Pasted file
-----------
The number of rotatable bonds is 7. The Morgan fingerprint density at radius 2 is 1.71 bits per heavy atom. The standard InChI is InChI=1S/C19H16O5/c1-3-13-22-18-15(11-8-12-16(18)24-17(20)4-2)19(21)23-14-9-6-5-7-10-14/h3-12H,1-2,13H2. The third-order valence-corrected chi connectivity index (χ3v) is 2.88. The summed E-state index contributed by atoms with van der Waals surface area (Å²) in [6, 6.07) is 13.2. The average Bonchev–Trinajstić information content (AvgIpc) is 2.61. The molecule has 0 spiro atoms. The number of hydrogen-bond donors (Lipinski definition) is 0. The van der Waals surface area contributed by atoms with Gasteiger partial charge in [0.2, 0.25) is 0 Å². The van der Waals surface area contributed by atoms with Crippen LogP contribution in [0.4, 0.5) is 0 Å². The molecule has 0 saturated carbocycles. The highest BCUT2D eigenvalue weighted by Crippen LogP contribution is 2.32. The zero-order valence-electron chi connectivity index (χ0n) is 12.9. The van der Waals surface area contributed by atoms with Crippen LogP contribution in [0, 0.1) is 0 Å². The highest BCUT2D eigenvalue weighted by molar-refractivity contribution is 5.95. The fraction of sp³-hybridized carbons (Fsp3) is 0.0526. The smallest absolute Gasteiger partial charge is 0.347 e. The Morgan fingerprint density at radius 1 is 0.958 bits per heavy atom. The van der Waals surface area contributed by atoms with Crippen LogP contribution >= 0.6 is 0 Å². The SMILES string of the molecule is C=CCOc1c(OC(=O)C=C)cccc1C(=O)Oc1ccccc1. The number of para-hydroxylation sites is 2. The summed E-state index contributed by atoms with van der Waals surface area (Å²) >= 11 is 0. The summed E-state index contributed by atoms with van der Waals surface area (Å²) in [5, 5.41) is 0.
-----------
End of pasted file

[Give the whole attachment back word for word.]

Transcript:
The number of rotatable bonds is 7. The Morgan fingerprint density at radius 2 is 1.71 bits per heavy atom. The standard InChI is InChI=1S/C19H16O5/c1-3-13-22-18-15(11-8-12-16(18)24-17(20)4-2)19(21)23-14-9-6-5-7-10-14/h3-12H,1-2,13H2. The third-order valence-corrected chi connectivity index (χ3v) is 2.88. The summed E-state index contributed by atoms with van der Waals surface area (Å²) in [6, 6.07) is 13.2. The average Bonchev–Trinajstić information content (AvgIpc) is 2.61. The molecule has 0 spiro atoms. The number of hydrogen-bond donors (Lipinski definition) is 0. The van der Waals surface area contributed by atoms with Gasteiger partial charge in [0.2, 0.25) is 0 Å². The van der Waals surface area contributed by atoms with Crippen LogP contribution in [0.4, 0.5) is 0 Å². The molecule has 0 saturated carbocycles. The highest BCUT2D eigenvalue weighted by Crippen LogP contribution is 2.32. The zero-order valence-electron chi connectivity index (χ0n) is 12.9. The van der Waals surface area contributed by atoms with Crippen LogP contribution in [0, 0.1) is 0 Å². The highest BCUT2D eigenvalue weighted by molar-refractivity contribution is 5.95. The fraction of sp³-hybridized carbons (Fsp3) is 0.0526. The smallest absolute Gasteiger partial charge is 0.347 e. The Morgan fingerprint density at radius 1 is 0.958 bits per heavy atom. The van der Waals surface area contributed by atoms with Crippen LogP contribution >= 0.6 is 0 Å². The SMILES string of the molecule is C=CCOc1c(OC(=O)C=C)cccc1C(=O)Oc1ccccc1. The number of para-hydroxylation sites is 2. The summed E-state index contributed by atoms with van der Waals surface area (Å²) >= 11 is 0. The summed E-state index contributed by atoms with van der Waals surface area (Å²) in [5, 5.41) is 0.